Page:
Next year (2013) marks the 450th anniversary of the Heidelberg Catechism. This Protestant document was written in Heidelberg in 1563 on behalf of Frederick III, Elector Palatine and spread over the world when it was approved by the Synod of Dort in 1619. A new volume is being released next March to commemorate this important event in church history. Power of Faith: 450 Years of the Heidelberg Catechism, edited by Karla Apperloo-Boersma, Herman J. Selderhuis. See flyer from publisher here.
In this 440 page hardcover book, respected specialists in their fields present how the Heidelberg Catechism spread and influenced culture, education and ecclesiastical life. In addition to the text, over 250 pictures illustrate the contributions making an attractive volume for display. This work will include the following contribution from Michael A. G. Haykin and Steve Weaver “To ‘concenter with the most orthodox divines’: Hercules Collins and his An Orthodox Catechism—a slice of the reception history of the Heidelberg Catechism.”
Power of Faith is slated to be released in Dutch, English and German editions. You can preorder the English edition from Amazon.com (German edition).
This was also posted at the blog of the Andrew Fuller Center.
Historians love dates and anniversaries. If you look hard enough, you can always find a historical event to celebrate, or at least remember, every day of the year. In the newest issue (Summer 2012, 89) of the Founder’s Journal, Dr. Nettles writes in his editorial introduction about this propensity among historians and explains why anniversaries matter. He points to the fact that 2012 marks the anniversaries of such important events as the publication of Thomas Helwys’ The Mistery of Iniquity (1612), the passing of the Act of Uniformity (1662), and the departure of Adoniram and Ann Judson’s (along with Luther Rice) departure for India.
In addition to Dr. Nettles’ illuminating introduction, the journal also includes his address from the Founder’s Breakfast at this year’s meeting of the Southern Baptist Convention. The essay “‘Traditional’ Baptists Under the Microscope of History” offers Dr. Nettles’ perspective on the past, present and future of Southern Baptist theology.
Last and least, the journal also includes my essay on “Baptists and 1662” which was recently presented at a mini-conference of the Andrew Fuller Center for Baptist Studies. For an audio version of me reading my paper, click here. (Dr. Nettles also talks about the importance of Helwys here.)
The Founder’s Journal is now completely digital and the newest issue can be purchased as an ePub (for Apple iBooks, the Nook and other ePUB readers) or as mobi (for Kindle and other mobi readers). The price is $1.99. Past Issues of the journal are available free online in PDF format.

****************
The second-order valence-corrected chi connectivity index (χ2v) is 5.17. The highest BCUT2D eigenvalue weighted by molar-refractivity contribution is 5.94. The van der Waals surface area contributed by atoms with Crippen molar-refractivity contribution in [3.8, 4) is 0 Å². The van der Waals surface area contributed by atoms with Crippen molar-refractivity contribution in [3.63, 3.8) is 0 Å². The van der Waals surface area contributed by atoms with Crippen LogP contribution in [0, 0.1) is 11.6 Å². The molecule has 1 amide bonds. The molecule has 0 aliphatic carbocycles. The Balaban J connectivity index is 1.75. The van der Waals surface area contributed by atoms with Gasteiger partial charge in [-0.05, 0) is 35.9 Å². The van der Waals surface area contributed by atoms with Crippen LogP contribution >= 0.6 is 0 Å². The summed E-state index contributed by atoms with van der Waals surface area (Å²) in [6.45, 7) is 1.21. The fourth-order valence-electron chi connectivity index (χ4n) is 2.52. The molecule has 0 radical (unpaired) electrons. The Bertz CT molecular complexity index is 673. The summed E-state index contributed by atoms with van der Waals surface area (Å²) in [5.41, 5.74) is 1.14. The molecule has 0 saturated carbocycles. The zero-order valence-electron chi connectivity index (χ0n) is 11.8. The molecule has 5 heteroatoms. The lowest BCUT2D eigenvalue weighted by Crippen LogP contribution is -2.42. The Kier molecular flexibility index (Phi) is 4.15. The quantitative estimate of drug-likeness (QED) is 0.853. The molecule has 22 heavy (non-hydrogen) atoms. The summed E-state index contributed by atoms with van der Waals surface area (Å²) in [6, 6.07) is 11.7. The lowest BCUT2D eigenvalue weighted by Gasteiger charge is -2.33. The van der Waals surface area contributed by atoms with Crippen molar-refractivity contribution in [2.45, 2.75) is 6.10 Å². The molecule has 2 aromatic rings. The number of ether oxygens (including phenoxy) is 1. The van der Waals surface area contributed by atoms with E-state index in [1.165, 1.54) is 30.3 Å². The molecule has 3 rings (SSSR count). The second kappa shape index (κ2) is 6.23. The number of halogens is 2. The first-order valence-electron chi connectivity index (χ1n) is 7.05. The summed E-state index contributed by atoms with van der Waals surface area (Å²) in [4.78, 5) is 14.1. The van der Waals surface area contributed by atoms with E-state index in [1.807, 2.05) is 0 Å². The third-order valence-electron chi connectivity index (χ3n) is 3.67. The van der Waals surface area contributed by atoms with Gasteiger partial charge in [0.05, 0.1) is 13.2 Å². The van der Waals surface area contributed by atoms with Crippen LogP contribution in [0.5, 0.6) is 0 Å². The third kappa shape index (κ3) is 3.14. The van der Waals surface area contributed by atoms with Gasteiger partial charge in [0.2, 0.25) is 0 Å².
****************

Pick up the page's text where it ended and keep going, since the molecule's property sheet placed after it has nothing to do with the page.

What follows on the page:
In 1684 Hercules Collins penned a discourse from his prison cell in London’s notorious Newgate Prison. The occasion of this discourse upon Job 3:17-18 was the death of two of his fellow prisoners, Francis Bampfield and Zachary Ralphson. The purpose was to provide comfort to those like him who had been imprisoned for their religious convictions. Near the end of the discourse, Collins reflects upon the rest that all God’s people will experience in heaven. He writes:
after the Resurrection comes the day of Jubile; in the Jubile of old, upon the sound of the Trumpet, they were every man to return to their Possessions; so when the great Trumpet shall sound, and the Dead in Christ Rise first, we shall take Possession of our Eternal Inheritance, which Christ is gone to prepare and secure for us: this Jubile was to return of old, but once in fifty years, but in Heaven in glory, it’s all Jubile; in this year of Jubile, the Jews were not to Sow nor Reap, but it was to be a year of Rest unto them: O! when we enter upon our spiritual one, all our labouring under Sin, Suffering, Satanical Temptations, will have end, and we shall Rest from our Labours. This temporary Jubile continued but a year, and then to their Toyl and labour again; Oh but the Spiritual Jubile will be an Everlasting Eternal one, that Rest which remains for the people of God will know no end: (Counsel for the Living, Occasioned from the Dead, 32-33).
Somethings never change: I just came across the Latin phrase “non est inuentus” beside a name of a Brother Williams in the Wapping church roll from the 17th century. It is common to see the words “withdrawn from” or “deceased” in the margin, but this Latin phrase got my attention. It means “He has not been found.” We still have a lot of those today! Who says history can’t be fun?